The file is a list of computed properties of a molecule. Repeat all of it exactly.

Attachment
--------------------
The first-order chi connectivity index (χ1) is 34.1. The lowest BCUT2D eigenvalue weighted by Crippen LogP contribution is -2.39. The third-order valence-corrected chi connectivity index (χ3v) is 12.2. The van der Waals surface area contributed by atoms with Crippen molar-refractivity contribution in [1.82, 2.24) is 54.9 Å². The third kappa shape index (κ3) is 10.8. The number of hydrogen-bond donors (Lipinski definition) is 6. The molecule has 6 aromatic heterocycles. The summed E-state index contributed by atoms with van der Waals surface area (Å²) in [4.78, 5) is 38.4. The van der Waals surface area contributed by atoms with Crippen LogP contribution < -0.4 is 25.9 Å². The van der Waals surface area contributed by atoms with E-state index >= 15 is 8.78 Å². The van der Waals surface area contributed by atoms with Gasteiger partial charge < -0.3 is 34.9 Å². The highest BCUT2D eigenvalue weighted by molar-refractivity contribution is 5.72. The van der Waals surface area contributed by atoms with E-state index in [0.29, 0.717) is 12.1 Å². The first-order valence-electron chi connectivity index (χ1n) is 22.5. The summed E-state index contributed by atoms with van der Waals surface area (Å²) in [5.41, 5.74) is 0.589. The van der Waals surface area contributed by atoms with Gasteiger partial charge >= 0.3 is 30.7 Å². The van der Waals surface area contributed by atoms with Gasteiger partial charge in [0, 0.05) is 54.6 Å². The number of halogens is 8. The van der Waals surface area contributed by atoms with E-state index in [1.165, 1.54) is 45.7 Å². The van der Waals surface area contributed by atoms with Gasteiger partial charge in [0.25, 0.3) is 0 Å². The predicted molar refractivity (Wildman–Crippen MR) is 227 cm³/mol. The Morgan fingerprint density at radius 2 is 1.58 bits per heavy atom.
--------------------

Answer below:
The first-order chi connectivity index (χ1) is 34.1. The lowest BCUT2D eigenvalue weighted by Crippen LogP contribution is -2.39. The third-order valence-corrected chi connectivity index (χ3v) is 12.2. The van der Waals surface area contributed by atoms with Crippen molar-refractivity contribution in [1.82, 2.24) is 54.9 Å². The third kappa shape index (κ3) is 10.8. The number of hydrogen-bond donors (Lipinski definition) is 6. The molecule has 6 aromatic heterocycles. The summed E-state index contributed by atoms with van der Waals surface area (Å²) in [4.78, 5) is 38.4. The van der Waals surface area contributed by atoms with Crippen LogP contribution < -0.4 is 25.9 Å². The van der Waals surface area contributed by atoms with E-state index >= 15 is 8.78 Å². The van der Waals surface area contributed by atoms with Gasteiger partial charge < -0.3 is 34.9 Å². The highest BCUT2D eigenvalue weighted by molar-refractivity contribution is 5.72. The van der Waals surface area contributed by atoms with E-state index in [0.29, 0.717) is 12.1 Å². The first-order valence-electron chi connectivity index (χ1n) is 22.5. The summed E-state index contributed by atoms with van der Waals surface area (Å²) in [5.41, 5.74) is 0.589. The van der Waals surface area contributed by atoms with Gasteiger partial charge >= 0.3 is 30.7 Å². The van der Waals surface area contributed by atoms with Gasteiger partial charge in [0, 0.05) is 54.6 Å². The number of halogens is 8. The van der Waals surface area contributed by atoms with E-state index in [1.165, 1.54) is 45.7 Å². The van der Waals surface area contributed by atoms with Gasteiger partial charge in [0.25, 0.3) is 0 Å². The predicted molar refractivity (Wildman–Crippen MR) is 227 cm³/mol. The Morgan fingerprint density at radius 2 is 1.58 bits per heavy atom.